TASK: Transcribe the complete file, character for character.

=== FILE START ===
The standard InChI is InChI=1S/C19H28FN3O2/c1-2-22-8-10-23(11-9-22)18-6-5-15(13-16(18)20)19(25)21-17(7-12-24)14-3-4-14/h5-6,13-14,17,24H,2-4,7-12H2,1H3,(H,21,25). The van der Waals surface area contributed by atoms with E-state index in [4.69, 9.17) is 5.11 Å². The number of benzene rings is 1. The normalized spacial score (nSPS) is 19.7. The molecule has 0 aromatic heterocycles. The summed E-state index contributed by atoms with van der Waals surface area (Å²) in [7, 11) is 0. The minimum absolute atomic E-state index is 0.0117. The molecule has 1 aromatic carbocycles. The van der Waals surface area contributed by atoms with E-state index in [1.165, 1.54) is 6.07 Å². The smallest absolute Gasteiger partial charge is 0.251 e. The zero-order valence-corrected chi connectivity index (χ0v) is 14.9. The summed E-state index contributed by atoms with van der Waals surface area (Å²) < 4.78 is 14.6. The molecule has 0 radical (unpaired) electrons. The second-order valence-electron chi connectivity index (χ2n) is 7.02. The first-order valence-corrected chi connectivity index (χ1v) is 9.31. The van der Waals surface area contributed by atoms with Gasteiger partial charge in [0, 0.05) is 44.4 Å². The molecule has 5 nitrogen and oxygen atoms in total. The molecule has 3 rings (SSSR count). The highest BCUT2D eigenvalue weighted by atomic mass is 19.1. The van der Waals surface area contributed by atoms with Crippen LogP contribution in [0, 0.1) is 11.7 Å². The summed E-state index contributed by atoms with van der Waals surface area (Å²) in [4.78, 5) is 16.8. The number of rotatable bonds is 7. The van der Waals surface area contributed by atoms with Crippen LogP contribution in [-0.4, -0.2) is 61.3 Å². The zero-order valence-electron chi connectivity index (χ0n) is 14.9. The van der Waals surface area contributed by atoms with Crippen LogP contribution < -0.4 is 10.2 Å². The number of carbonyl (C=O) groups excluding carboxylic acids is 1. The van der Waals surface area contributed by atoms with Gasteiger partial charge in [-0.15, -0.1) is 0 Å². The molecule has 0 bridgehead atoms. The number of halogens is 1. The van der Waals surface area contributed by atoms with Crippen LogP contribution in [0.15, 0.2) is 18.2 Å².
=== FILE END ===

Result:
The standard InChI is InChI=1S/C19H28FN3O2/c1-2-22-8-10-23(11-9-22)18-6-5-15(13-16(18)20)19(25)21-17(7-12-24)14-3-4-14/h5-6,13-14,17,24H,2-4,7-12H2,1H3,(H,21,25). The van der Waals surface area contributed by atoms with E-state index in [4.69, 9.17) is 5.11 Å². The number of benzene rings is 1. The normalized spacial score (nSPS) is 19.7. The molecule has 0 aromatic heterocycles. The summed E-state index contributed by atoms with van der Waals surface area (Å²) in [7, 11) is 0. The minimum absolute atomic E-state index is 0.0117. The molecule has 1 aromatic carbocycles. The van der Waals surface area contributed by atoms with E-state index in [1.165, 1.54) is 6.07 Å². The smallest absolute Gasteiger partial charge is 0.251 e. The zero-order valence-corrected chi connectivity index (χ0v) is 14.9. The summed E-state index contributed by atoms with van der Waals surface area (Å²) < 4.78 is 14.6. The molecule has 0 radical (unpaired) electrons. The second-order valence-electron chi connectivity index (χ2n) is 7.02. The first-order valence-corrected chi connectivity index (χ1v) is 9.31. The van der Waals surface area contributed by atoms with Gasteiger partial charge in [0, 0.05) is 44.4 Å². The molecule has 5 nitrogen and oxygen atoms in total. The molecule has 3 rings (SSSR count). The highest BCUT2D eigenvalue weighted by atomic mass is 19.1. The van der Waals surface area contributed by atoms with Crippen LogP contribution in [0, 0.1) is 11.7 Å². The summed E-state index contributed by atoms with van der Waals surface area (Å²) in [4.78, 5) is 16.8. The number of rotatable bonds is 7. The van der Waals surface area contributed by atoms with Crippen LogP contribution in [-0.4, -0.2) is 61.3 Å². The zero-order valence-electron chi connectivity index (χ0n) is 14.9. The van der Waals surface area contributed by atoms with Crippen LogP contribution < -0.4 is 10.2 Å². The number of carbonyl (C=O) groups excluding carboxylic acids is 1. The van der Waals surface area contributed by atoms with Gasteiger partial charge in [-0.15, -0.1) is 0 Å². The molecule has 0 bridgehead atoms. The number of halogens is 1. The van der Waals surface area contributed by atoms with Crippen LogP contribution in [0.15, 0.2) is 18.2 Å².